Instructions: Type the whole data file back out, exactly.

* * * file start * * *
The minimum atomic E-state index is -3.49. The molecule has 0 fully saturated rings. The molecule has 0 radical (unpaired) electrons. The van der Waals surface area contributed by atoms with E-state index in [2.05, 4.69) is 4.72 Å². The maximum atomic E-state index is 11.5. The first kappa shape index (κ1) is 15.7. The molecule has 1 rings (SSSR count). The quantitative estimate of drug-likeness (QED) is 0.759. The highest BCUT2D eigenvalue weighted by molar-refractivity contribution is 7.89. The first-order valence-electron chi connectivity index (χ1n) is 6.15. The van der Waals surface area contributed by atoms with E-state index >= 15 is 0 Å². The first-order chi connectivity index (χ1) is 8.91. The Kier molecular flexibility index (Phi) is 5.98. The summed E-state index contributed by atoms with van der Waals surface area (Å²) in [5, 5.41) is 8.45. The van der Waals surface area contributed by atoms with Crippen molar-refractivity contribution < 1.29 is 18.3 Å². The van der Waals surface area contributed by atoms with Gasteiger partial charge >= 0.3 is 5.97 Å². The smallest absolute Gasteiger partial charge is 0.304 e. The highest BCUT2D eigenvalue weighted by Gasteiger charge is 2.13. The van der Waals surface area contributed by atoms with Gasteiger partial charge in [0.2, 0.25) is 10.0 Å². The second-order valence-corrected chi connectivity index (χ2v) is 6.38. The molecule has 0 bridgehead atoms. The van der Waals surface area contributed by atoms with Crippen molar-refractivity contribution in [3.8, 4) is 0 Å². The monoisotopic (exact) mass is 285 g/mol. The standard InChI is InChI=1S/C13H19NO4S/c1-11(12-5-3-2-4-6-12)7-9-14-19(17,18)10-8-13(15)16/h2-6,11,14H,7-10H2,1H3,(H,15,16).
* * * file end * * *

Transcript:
The minimum atomic E-state index is -3.49. The molecule has 0 fully saturated rings. The molecule has 0 radical (unpaired) electrons. The van der Waals surface area contributed by atoms with E-state index in [2.05, 4.69) is 4.72 Å². The maximum atomic E-state index is 11.5. The first kappa shape index (κ1) is 15.7. The molecule has 1 rings (SSSR count). The quantitative estimate of drug-likeness (QED) is 0.759. The highest BCUT2D eigenvalue weighted by molar-refractivity contribution is 7.89. The first-order valence-electron chi connectivity index (χ1n) is 6.15. The van der Waals surface area contributed by atoms with E-state index >= 15 is 0 Å². The first-order chi connectivity index (χ1) is 8.91. The Kier molecular flexibility index (Phi) is 5.98. The summed E-state index contributed by atoms with van der Waals surface area (Å²) in [5, 5.41) is 8.45. The van der Waals surface area contributed by atoms with Crippen molar-refractivity contribution < 1.29 is 18.3 Å². The van der Waals surface area contributed by atoms with Gasteiger partial charge >= 0.3 is 5.97 Å². The smallest absolute Gasteiger partial charge is 0.304 e. The highest BCUT2D eigenvalue weighted by Gasteiger charge is 2.13. The van der Waals surface area contributed by atoms with Gasteiger partial charge in [0.2, 0.25) is 10.0 Å². The second-order valence-corrected chi connectivity index (χ2v) is 6.38. The molecule has 0 bridgehead atoms. The van der Waals surface area contributed by atoms with Crippen molar-refractivity contribution in [3.8, 4) is 0 Å². The monoisotopic (exact) mass is 285 g/mol. The standard InChI is InChI=1S/C13H19NO4S/c1-11(12-5-3-2-4-6-12)7-9-14-19(17,18)10-8-13(15)16/h2-6,11,14H,7-10H2,1H3,(H,15,16).